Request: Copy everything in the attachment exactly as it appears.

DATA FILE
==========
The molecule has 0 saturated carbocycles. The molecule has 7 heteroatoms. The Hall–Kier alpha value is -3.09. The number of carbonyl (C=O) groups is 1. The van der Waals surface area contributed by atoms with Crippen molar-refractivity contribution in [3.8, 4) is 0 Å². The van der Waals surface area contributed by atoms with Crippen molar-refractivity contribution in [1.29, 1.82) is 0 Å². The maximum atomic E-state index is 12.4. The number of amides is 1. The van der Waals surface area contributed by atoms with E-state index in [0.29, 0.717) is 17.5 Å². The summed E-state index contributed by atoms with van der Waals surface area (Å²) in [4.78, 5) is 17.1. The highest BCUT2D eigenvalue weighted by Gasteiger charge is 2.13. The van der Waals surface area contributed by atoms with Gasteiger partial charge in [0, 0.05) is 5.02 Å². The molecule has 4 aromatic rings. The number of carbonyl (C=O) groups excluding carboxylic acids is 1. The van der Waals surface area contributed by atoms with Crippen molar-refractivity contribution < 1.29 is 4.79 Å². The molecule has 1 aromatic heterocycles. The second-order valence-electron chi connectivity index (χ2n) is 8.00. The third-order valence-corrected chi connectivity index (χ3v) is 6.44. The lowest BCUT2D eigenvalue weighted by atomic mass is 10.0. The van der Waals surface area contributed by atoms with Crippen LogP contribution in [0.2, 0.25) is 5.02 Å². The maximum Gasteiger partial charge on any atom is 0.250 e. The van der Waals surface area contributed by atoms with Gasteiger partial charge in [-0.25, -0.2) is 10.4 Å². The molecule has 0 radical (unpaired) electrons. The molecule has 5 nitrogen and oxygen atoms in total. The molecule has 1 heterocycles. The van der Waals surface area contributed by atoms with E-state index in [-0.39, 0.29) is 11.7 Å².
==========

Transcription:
The molecule has 0 saturated carbocycles. The molecule has 7 heteroatoms. The Hall–Kier alpha value is -3.09. The number of carbonyl (C=O) groups is 1. The van der Waals surface area contributed by atoms with Crippen molar-refractivity contribution in [3.8, 4) is 0 Å². The van der Waals surface area contributed by atoms with Crippen molar-refractivity contribution in [1.29, 1.82) is 0 Å². The maximum atomic E-state index is 12.4. The number of amides is 1. The van der Waals surface area contributed by atoms with E-state index in [0.29, 0.717) is 17.5 Å². The summed E-state index contributed by atoms with van der Waals surface area (Å²) in [4.78, 5) is 17.1. The highest BCUT2D eigenvalue weighted by Gasteiger charge is 2.13. The van der Waals surface area contributed by atoms with Gasteiger partial charge in [0, 0.05) is 5.02 Å². The molecule has 4 aromatic rings. The number of carbonyl (C=O) groups excluding carboxylic acids is 1. The van der Waals surface area contributed by atoms with Crippen molar-refractivity contribution < 1.29 is 4.79 Å². The molecule has 1 aromatic heterocycles. The second-order valence-electron chi connectivity index (χ2n) is 8.00. The third-order valence-corrected chi connectivity index (χ3v) is 6.44. The lowest BCUT2D eigenvalue weighted by atomic mass is 10.0. The van der Waals surface area contributed by atoms with Crippen LogP contribution in [0.2, 0.25) is 5.02 Å². The maximum Gasteiger partial charge on any atom is 0.250 e. The van der Waals surface area contributed by atoms with Gasteiger partial charge in [-0.25, -0.2) is 10.4 Å². The molecule has 0 radical (unpaired) electrons. The molecule has 5 nitrogen and oxygen atoms in total. The molecule has 1 heterocycles. The van der Waals surface area contributed by atoms with E-state index in [-0.39, 0.29) is 11.7 Å².